First, a simple and practical definition of engagement in the context of the workplace: engagement is emotional connection, involvement, and commitment, demonstrated in behaviors and leading to discretionary efforts.
It is that simple and also that profound. Emotional connection, involvement, and commitment can hardly be mandated. Putting “be engaged” on a list of annual performance objectives would be unlikely to yield results. But, contrary to popular opinion, it is not the case that employees are either engaged or they are not. Some people might be more naturally engaged than others at a given point in time, but engagement can be developed and improved in the vast majority. And improving engagement levels in even 25 percent of employees can have an enormous impact on an organization.
Of course, the next question is, how do you do it? And the answer is one simple step at a time.
Over the next several months, we will take our readers through the CTI Engagement Strategy Roadmap, explaining how, by following this logical and practical process, you can bring your organization from its current state to your desired state.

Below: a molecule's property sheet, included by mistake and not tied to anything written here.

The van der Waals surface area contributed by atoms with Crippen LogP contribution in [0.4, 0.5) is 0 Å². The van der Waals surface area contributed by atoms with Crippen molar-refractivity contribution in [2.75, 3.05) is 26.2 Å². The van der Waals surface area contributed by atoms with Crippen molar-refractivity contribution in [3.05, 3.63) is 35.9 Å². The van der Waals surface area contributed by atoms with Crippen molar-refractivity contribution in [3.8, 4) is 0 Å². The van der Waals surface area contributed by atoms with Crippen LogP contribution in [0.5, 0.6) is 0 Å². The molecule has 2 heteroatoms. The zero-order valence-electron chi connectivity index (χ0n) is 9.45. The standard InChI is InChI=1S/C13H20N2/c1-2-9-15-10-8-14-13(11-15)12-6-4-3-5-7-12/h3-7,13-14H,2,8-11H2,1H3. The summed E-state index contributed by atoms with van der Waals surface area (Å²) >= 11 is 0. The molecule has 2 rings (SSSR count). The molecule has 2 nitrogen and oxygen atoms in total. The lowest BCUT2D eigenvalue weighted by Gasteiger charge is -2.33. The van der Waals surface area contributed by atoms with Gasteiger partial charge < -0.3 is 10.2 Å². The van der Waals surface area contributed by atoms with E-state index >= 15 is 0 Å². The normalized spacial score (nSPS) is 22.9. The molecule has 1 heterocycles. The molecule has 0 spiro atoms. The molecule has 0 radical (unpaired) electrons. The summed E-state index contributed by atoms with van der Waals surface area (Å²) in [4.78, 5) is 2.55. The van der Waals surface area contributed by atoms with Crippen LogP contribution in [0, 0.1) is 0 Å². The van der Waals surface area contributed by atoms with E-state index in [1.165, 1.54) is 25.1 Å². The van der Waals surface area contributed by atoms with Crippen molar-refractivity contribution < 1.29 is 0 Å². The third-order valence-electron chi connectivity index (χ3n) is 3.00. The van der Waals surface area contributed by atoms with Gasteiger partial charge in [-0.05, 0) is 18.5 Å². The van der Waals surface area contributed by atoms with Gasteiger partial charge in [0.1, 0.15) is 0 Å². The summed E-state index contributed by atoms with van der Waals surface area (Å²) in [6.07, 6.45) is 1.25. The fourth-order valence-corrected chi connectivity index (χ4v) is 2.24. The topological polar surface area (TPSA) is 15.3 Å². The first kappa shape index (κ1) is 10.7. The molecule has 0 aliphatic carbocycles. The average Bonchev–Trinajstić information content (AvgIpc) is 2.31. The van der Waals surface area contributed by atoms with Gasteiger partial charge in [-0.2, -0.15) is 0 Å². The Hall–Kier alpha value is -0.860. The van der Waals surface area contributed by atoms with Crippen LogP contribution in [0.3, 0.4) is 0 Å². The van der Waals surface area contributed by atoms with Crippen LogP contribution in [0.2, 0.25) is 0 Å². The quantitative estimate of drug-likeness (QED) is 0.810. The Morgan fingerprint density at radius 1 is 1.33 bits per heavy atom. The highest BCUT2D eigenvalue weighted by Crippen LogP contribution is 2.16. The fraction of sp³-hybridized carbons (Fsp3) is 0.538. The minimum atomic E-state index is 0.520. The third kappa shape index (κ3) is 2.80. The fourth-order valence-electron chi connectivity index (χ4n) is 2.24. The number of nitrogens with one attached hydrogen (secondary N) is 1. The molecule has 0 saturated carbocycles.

Step 1: Map Terrain
Before you can plan how to get where you want to go, you need to know exactly where you are. To do that for your entire organization at once is not practical. Not only will there be wide variation, but engagement is best assessed within the context of a specific situation. I recommend choosing an area where you need to engagement to succeed, be that a particular department, a special project, or a problem you are trying to solve.
Once you have chosen the area of focus, define the purpose for which you are seeking engagement. For example, “to save lives by successfully implementing a sepsis evidence-based protocol.”
Then ask and answer these questions:
What is the current state?
Awareness and adoption of sepsis evidence bundle has been slow.
What is the desired state?
A sense of urgency and acceptance for sepsis protocol adoption and implementation.
Then map the terrain. To begin, answer these questions:
This will give you a list of stakeholders. Record their names and ask and answer these questions:
Below is an example of how to structure your list and score your stakeholders:
Once done, you can chart your results like this:
This will give you an immediate visual that shows where the work needs to be done. Your highest priorities should be those stakeholders who are highly critical but currently demonstrating low engagement levels. Stakeholders whose engagement levels are already high and who are less critical do not require attention to achieve the stated purpose.
The next step, align to relevant purpose, will be featured in the next issue of our newsletter and cover how to find the common ground between what the disengaged stakeholders care about and the goal you are trying to achieve.